36. 36. Proportion Proportion is the comparative harmonious relationship between two or more elements in a design with respect to size, colour, quantity, degree, setting and etc. A relationship is created when two or more elements are put together in a design. This relationship is said to be harmonious when a correct or desirable relationship exists between the elements. This refers to the correct sizing and distribution of an element which creates good proportion.
  37. 37. Good proportion adds harmony and balance among the parts of a design as a whole. When the proportion is applied to a design, it is usually in the relationship of size. That is, the size of one element compared to the size of another related element. The comparison is made between the: · height, width and depth of one element to that of another · size of one area to the size of another area · size of one element to the size of another element · amount of space between two or more elements Proportion is usually not even noticed until something is out of proportion. When the relative sizes of two elements are out of balance, then it is said to be ‘out of proportion’. For example if a person has a head larger than their entire body, then we would say that they were out of proportion. There are several ways for achieving good proportion:
  38. 38. Unity: Unity is the ultimate of good design. Unity is the final result in a composition when all the design elements combine work cordially together making the viewer to feel pleasant, satisfying and comfortable of the design. The unity is achieved when all the design elements complement one another than compete for attention. Unity in a composition achieved when all of the design principles (balance, movement, emphasis, visual economy, contrast, proportion) are been correctly applied. All the design elements selected for design must complement the main theme and must serve some functional purpose within the design. Achieving unity in design are;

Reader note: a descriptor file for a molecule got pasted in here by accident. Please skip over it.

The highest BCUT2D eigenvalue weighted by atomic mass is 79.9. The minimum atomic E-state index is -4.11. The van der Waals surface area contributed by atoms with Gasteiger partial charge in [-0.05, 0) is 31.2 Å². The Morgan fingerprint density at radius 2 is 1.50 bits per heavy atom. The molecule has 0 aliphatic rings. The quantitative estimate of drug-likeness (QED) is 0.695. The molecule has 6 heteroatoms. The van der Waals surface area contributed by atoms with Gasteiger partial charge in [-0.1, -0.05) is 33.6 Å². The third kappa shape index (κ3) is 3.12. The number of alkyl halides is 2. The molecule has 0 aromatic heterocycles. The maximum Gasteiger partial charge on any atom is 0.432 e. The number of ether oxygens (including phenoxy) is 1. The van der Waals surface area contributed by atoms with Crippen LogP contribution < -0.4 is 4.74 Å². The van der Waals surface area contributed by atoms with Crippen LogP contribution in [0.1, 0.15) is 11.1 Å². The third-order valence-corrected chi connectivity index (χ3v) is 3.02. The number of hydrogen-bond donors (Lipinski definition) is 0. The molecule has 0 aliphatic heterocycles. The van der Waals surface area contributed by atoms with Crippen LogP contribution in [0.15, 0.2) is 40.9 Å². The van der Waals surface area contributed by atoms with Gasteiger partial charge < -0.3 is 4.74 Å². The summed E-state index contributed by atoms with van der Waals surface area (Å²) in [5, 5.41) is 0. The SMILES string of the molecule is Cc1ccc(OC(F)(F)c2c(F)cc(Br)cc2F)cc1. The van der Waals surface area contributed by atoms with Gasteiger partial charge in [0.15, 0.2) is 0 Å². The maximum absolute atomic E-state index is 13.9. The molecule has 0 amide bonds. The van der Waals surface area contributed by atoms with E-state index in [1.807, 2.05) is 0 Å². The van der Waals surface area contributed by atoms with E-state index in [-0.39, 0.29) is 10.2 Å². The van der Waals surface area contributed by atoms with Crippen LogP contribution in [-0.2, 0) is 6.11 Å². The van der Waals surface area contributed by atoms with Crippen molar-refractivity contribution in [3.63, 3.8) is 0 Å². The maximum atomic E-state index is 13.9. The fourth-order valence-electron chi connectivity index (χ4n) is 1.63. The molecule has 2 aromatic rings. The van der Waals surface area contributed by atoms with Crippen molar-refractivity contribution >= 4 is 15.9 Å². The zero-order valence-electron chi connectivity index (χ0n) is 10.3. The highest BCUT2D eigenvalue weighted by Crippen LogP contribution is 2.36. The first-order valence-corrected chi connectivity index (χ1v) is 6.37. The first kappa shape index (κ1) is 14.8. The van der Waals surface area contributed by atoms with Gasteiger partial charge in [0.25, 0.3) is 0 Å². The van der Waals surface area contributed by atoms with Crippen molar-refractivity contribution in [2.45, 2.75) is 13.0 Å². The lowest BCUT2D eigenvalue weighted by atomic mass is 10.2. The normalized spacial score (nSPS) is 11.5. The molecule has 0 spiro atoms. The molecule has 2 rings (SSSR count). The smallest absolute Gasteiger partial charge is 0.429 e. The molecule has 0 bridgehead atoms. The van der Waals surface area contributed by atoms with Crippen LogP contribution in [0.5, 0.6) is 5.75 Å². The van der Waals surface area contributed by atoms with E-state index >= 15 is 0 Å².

39. 39. Similarity: Repeating colours, shapes, values, textures, or lines to create a visual relationship between the elements. Repetition works to unify all parts of a design because it creates a sense of consistency and completeness. Continuity: Treating different elements in the same manner. Continuity helps to create ‘family resemblances’ between different forms. This helps to tie them together by creating an uninterrupted connection or union. Alignment: Arranging shapes that lead into another shape helps to create unity in design. When an element is placed in a composition, it creates an indirect horizontal and vertical axis at its top, bottom, canter and sides. Proximity: Elements that are placed close to one another are supposed as related while the elements placed farther are considered as less related.